Do COVID-19 Survivors Only Need 1 mRNA Vaccine Dose?

COVID vaccine

One approach to creating more available COVID-19 vaccines is being discussed by some health experts, but could it also lead to more issues?

In USA Today, medical professors Anthony Harris, Florian Krammer, Mohammad Sajadi, Viviana Simon share their opinion that if someone has already had COVID that they should only get 1 dose of the mRNA vaccine (Pfizer and Moderna) in order to "speed the rate of immunization by allowing others to get these additional doses."

They contend that if you have already battled the virus you can achieve the same level of immune response with only one dose of a Pfizer or Moderna vaccine. They point to numerous studies which claim "previously infected COVID-19 patients mount an antibody response to a single dose that is equal to or exceeds two doses in those not previously infected." It should be noted these studies were not randomized trials.

The authors go on to claim, "These studies conducted by multiple research groups on different continents provide strong evidence that a single dose of mRNA vaccine may be enough. This is due to the presence of immunological memory and is the reason why most booster vaccines are given as single doses only, while a primary vaccination series can be one or more doses — like the measles mumps rubella (MMR) shots given to infants."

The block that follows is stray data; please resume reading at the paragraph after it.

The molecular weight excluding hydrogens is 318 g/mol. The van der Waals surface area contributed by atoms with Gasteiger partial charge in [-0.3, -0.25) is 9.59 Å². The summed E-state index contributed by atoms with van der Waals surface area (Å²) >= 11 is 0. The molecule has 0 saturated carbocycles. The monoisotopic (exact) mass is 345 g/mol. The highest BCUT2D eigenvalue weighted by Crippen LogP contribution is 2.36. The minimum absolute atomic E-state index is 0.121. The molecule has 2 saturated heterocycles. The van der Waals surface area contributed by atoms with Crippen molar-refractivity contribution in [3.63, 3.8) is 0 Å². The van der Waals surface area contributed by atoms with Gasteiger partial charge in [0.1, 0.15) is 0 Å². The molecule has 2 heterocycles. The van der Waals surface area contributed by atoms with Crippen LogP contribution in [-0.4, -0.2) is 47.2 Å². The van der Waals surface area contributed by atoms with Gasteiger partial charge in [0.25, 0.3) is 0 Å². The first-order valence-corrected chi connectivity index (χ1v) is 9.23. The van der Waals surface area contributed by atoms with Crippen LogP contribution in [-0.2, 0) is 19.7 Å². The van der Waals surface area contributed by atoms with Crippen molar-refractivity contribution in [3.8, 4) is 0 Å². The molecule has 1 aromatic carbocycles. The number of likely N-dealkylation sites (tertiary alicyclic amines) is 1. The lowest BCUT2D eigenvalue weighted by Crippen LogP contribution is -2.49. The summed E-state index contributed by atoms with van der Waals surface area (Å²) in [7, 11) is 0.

This approach is reportedly being used in Italy, Germany, and France. Additionally, Canada has extended the time following a COVID infection when someone qualifies for the vaccine to 4 months, in order to create more supply. Currently, in the US, it is suggested you wait until 3 months after recovering from COVID to get vaccinated. They contend this approach if used worldwide, would allow for more than 110 million extra doses of the vaccine.

Critics of this theory say it would be difficult to implement if an antibody test was needed to determine who would only need 1 dose, but the authors argue that patients could self-report if they have previously batted the virus and had it confirmed via test results. Another possible issue with this one-dose theory is the lack of randomized clinical trials, which are needed to truly determine if this vaccination approach is the best choice.

The Doctors stress the CDC currently says anyone getting the Pfizer and Moderna vaccine needs both doses, regardless of whether you previously had COVID or not.

More: Should You Take Pain Relief Medications after Getting the COVID-19 Vaccine?

More: Do COVID-19 Vaccine Side Effects Indicate How You Might React to the Virus?

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